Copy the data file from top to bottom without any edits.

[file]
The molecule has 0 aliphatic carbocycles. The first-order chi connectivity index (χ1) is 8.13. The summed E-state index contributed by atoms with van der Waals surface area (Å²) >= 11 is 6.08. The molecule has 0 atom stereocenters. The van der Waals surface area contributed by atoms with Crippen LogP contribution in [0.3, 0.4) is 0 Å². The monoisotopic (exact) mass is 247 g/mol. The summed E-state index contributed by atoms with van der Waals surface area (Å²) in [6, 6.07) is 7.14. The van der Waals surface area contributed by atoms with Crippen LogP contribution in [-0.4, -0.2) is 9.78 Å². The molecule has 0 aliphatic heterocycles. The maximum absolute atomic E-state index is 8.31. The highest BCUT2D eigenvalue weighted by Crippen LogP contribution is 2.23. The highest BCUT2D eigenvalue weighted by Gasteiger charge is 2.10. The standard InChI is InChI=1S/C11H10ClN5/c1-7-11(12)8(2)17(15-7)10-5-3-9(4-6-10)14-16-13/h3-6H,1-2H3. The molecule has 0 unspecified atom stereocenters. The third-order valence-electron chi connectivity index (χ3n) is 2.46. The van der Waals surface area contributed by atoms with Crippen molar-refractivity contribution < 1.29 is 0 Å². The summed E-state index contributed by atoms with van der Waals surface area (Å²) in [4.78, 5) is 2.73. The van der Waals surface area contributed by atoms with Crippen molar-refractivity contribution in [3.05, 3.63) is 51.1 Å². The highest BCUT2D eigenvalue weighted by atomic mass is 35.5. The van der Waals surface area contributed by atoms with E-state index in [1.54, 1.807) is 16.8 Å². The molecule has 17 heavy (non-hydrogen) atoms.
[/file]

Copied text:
The molecule has 0 aliphatic carbocycles. The first-order chi connectivity index (χ1) is 8.13. The summed E-state index contributed by atoms with van der Waals surface area (Å²) >= 11 is 6.08. The molecule has 0 atom stereocenters. The van der Waals surface area contributed by atoms with Crippen LogP contribution in [0.3, 0.4) is 0 Å². The monoisotopic (exact) mass is 247 g/mol. The summed E-state index contributed by atoms with van der Waals surface area (Å²) in [6, 6.07) is 7.14. The van der Waals surface area contributed by atoms with Crippen LogP contribution in [-0.4, -0.2) is 9.78 Å². The molecule has 0 aliphatic heterocycles. The maximum absolute atomic E-state index is 8.31. The highest BCUT2D eigenvalue weighted by Crippen LogP contribution is 2.23. The highest BCUT2D eigenvalue weighted by Gasteiger charge is 2.10. The standard InChI is InChI=1S/C11H10ClN5/c1-7-11(12)8(2)17(15-7)10-5-3-9(4-6-10)14-16-13/h3-6H,1-2H3. The molecule has 0 unspecified atom stereocenters. The third-order valence-electron chi connectivity index (χ3n) is 2.46. The van der Waals surface area contributed by atoms with Crippen molar-refractivity contribution < 1.29 is 0 Å². The summed E-state index contributed by atoms with van der Waals surface area (Å²) in [4.78, 5) is 2.73. The van der Waals surface area contributed by atoms with Crippen molar-refractivity contribution in [3.05, 3.63) is 51.1 Å². The highest BCUT2D eigenvalue weighted by atomic mass is 35.5. The van der Waals surface area contributed by atoms with E-state index in [1.54, 1.807) is 16.8 Å². The molecule has 17 heavy (non-hydrogen) atoms.